Every time there’s a new innovation in technology, people apply it to sexual expression. The printing press? Chaucer’s bawdy tales put English on the map. Photography? Brand-new “French” postcards made life in the Civil War bearable. Cars? That’s how lovers’ lanes started. Every such enhancement of sexuality appalls some observers, who predict a virulent outbreak of promiscuity and depravity that will destroy civilization. The video game now joins this distinguished history – both in its sexual applications, and in the fear these usages have inspired.
I spoke at the first annual Sex in Video Games conference in San Francisco in June. The conference covered various genres, from the poke-the-doll version played by solitary individuals, to the alternative universe version played simultaneously by hundreds of thousands of men and women. We can deride these computer games as a juvenile waste of time, but their usage is a fascinating window into human eroticism. For example, why does every large multi-player alternative reality game eventually evolve virtual prostitution? Why do so many players feel free to indulge in a wider level of sexual experimentation – and communication – than they do in “real life”?
Sooner or later, someone always worries that playing these games will seduce people into withdrawing from their real lives. While this isn’t an unreasonable concern, it frequently expresses prejudice. There is a stigma attached to online activity, negative assumptions about the activities and the players themselves. Uninformed critics – including psychotherapists – speculate about game-playing being a form of avoidance, leading to isolation, encouraging superficiality, and supporting psychological laziness. In other words, people who interact with others in online worlds are losers; instead of reading comics or shooting pool, losers now populate virtual worlds and online communities. This is a dual prejudice – about both sex and about online worlds. We could just as easily investigate how games facilitate enriched interactions, both online and in “real life.”
Assumptions that online sexuality is shallow betrays a simplistic (and rather common) view of sexuality. When asked, most adult men and women reveal that the emotional and psychological features of sexual experiences are their most compelling parts. That’s why people describe “foreplay” as more mental than physical preparation. That’s why most S/M involves words and symbols more than the application of whip to flesh. And that’s why so many people prefer lingerie to nudity – because it invites the imagination to participate in the looking. The popularity – and depth of experience – of online sexuality proves this once again. People who casually (or angrily, for some reason) condemn online sexual experiences as barren might as well pathologize people who would rather cuddle or kiss than have intercourse. Are those outercourse gourmets afraid of closeness? Anxious about performance? A more sophisticated observer might wonder, in contrast, if such people are more erotically focused, with a wider sexual vocabulary.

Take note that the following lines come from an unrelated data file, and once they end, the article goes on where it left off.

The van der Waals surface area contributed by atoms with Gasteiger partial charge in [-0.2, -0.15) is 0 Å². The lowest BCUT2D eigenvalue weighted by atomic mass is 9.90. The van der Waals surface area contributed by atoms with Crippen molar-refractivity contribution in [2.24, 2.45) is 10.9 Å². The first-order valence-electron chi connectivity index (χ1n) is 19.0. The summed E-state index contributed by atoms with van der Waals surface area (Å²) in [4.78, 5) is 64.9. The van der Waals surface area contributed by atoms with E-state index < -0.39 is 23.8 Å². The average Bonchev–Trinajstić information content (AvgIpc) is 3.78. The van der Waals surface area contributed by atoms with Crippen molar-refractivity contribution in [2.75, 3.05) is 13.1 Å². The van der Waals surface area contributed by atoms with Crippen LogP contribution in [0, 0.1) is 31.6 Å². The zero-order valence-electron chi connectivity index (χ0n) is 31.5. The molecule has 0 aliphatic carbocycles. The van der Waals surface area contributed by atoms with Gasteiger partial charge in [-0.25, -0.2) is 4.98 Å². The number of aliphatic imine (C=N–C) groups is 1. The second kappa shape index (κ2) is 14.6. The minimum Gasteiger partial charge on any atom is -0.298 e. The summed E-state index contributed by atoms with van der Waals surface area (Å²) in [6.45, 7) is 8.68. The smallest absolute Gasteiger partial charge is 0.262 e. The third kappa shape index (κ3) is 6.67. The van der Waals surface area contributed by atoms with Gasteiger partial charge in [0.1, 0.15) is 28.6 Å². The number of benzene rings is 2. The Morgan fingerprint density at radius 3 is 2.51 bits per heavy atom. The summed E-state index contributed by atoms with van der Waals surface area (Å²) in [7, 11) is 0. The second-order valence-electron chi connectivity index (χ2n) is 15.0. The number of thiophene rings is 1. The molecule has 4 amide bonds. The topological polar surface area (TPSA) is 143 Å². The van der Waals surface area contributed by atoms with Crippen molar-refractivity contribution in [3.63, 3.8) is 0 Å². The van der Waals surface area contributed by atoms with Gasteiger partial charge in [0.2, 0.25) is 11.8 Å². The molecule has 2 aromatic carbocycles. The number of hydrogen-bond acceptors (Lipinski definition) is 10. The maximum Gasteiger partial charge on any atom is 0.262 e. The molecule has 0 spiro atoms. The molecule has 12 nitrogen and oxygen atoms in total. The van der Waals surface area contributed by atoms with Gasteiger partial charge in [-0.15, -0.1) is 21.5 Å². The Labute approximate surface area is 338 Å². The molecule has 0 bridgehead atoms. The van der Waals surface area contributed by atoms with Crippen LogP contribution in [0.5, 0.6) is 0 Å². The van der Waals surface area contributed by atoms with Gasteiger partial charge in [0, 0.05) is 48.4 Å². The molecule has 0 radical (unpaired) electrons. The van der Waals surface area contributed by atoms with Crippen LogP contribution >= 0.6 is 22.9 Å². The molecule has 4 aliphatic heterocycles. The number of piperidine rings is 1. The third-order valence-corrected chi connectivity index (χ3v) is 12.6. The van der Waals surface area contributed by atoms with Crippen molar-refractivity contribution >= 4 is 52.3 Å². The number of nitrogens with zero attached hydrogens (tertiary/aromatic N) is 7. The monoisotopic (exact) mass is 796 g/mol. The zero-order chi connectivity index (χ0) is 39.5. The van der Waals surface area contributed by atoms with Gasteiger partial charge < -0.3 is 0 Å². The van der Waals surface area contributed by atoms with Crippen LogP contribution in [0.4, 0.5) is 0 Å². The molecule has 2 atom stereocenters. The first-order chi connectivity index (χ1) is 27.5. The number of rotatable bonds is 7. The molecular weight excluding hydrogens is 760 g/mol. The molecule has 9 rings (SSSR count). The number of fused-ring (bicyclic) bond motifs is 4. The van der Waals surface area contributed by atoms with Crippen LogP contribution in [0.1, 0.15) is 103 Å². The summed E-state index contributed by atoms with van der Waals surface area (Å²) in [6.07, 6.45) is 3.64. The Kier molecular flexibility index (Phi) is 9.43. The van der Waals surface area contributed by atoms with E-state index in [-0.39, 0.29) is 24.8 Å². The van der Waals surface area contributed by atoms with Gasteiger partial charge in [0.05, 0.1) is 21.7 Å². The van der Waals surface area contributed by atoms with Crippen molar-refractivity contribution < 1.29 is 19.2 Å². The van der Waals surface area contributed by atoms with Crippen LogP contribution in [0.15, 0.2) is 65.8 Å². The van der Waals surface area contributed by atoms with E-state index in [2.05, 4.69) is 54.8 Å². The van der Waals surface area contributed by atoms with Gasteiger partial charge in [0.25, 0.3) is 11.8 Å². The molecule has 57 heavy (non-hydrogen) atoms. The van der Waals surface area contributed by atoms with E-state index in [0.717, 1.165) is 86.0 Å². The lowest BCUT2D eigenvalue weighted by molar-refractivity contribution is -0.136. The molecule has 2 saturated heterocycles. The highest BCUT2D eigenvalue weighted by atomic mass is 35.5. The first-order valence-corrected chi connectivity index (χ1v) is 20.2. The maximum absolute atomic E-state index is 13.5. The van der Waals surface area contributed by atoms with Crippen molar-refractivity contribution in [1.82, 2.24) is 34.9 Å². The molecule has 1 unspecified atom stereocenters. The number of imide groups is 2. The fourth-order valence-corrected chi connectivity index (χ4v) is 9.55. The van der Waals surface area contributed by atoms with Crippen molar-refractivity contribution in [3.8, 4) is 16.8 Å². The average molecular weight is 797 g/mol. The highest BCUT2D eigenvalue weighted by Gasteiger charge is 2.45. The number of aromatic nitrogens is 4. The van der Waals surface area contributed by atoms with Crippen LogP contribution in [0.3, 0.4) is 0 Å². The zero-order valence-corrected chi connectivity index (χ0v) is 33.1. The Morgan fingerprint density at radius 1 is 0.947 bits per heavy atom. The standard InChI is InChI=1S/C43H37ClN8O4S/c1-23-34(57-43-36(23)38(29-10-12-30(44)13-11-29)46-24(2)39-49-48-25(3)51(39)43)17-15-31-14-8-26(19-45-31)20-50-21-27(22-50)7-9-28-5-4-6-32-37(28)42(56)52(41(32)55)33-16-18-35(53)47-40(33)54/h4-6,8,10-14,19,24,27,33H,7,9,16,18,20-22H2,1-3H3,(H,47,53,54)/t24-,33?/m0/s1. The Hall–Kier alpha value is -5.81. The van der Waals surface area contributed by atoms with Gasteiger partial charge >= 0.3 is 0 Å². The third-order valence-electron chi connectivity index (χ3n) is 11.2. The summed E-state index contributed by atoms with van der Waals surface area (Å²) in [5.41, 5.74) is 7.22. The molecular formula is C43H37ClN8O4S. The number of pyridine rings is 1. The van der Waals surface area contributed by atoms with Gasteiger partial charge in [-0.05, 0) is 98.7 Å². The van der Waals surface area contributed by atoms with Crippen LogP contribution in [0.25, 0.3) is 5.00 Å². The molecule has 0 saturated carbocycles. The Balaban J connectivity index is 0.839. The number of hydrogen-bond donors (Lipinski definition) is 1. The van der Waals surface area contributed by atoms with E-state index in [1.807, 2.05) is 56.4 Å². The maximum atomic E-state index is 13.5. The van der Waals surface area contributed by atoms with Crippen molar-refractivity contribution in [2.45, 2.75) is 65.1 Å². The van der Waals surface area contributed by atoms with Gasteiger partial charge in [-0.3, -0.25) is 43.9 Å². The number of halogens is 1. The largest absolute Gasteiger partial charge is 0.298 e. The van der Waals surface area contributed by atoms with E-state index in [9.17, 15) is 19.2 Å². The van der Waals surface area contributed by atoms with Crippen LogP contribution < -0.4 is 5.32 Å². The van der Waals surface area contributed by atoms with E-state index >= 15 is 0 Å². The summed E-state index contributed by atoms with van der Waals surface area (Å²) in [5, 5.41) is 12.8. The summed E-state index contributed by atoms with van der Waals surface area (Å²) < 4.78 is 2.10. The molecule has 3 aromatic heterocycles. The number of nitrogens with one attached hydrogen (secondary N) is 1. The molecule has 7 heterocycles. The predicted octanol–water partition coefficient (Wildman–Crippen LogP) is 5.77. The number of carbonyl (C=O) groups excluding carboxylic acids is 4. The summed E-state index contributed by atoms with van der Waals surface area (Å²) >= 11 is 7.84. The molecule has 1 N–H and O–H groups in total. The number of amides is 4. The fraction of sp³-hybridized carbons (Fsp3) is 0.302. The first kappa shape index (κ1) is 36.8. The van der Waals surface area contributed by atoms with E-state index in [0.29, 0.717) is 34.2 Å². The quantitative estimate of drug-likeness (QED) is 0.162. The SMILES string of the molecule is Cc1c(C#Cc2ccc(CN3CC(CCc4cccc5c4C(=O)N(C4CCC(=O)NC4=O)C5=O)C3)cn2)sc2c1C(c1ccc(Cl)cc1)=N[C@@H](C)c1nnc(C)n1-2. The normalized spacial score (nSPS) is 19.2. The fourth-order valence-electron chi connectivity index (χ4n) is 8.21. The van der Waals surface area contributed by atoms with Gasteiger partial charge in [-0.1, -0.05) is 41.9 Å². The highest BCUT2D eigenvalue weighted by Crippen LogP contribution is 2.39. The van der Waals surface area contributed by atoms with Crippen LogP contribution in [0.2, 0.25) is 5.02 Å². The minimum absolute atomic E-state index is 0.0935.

Many psychologists and marriage counselors are uncomfortable with “real world” sex, and even more so when the sex is online. Most professionals get virtually no training in the nuances of alternative sexuality – again, sex that honestly admits the enormous role of imagination, psychological experimentation, and self-acceptance – and so of course online sex can look barren or silly. It’s time that therapists (not to mention “morality” leaders) educated themselves about the complexity of human eroticism, rather than relying on simplistic dichotomies of “intimate and healthy” versus “perverse” or “addictive.”
If you spend a lot of time online, if some of your major relationship or sexual experiences are online, only you can decide whether your activity is more nurturing or more isolating. As in all sexual and relationship ventures, the first step is being honest with yourself.
About the Author:
Dr. Marty Klein has been a Licensed Marriage & Family Therapist and Certified Sex Therapist for 25 years. He has aimed his entire career toward a single set of goals: telling the truth about sexuality, helping people feel sexually adequate & powerful, and supporting the healthy sexual expression and exploration of women and men.
Marty has written five books and over 100 articles on sexuality. His books have been acclaimed by everyone from USA Today to The California Therapist to the Playboy Advisor. He has also written and published 7 sets of training CDs for therapists. His wit and expertise make him a frequently-quoted expert appearing in Newsweek, USA Today, The New York Times, and even Ann Landers. A tireless speaker, Marty has given over 600 keynote speeches, training programs, and popular lectures to professional and lay groups across the country. He has also trained professionals in countries including Russia, Israel, Morocco, Latvia, Austria, Turkey, and Croatia.
Marty publishes Sexual Intelligence, the monthly online newsletter about culture, politics, the media, and sex. It goes to 5,000 subscribers and can be seen at www.SexualIntelligence.org. Known and respected by his colleagues, Marty has been honored by both the Society for the Scientific Study of Sexuality and the California Association of Marriage & Family Therapists.
Article Dr. Marty Klein © CollarNcuffs.com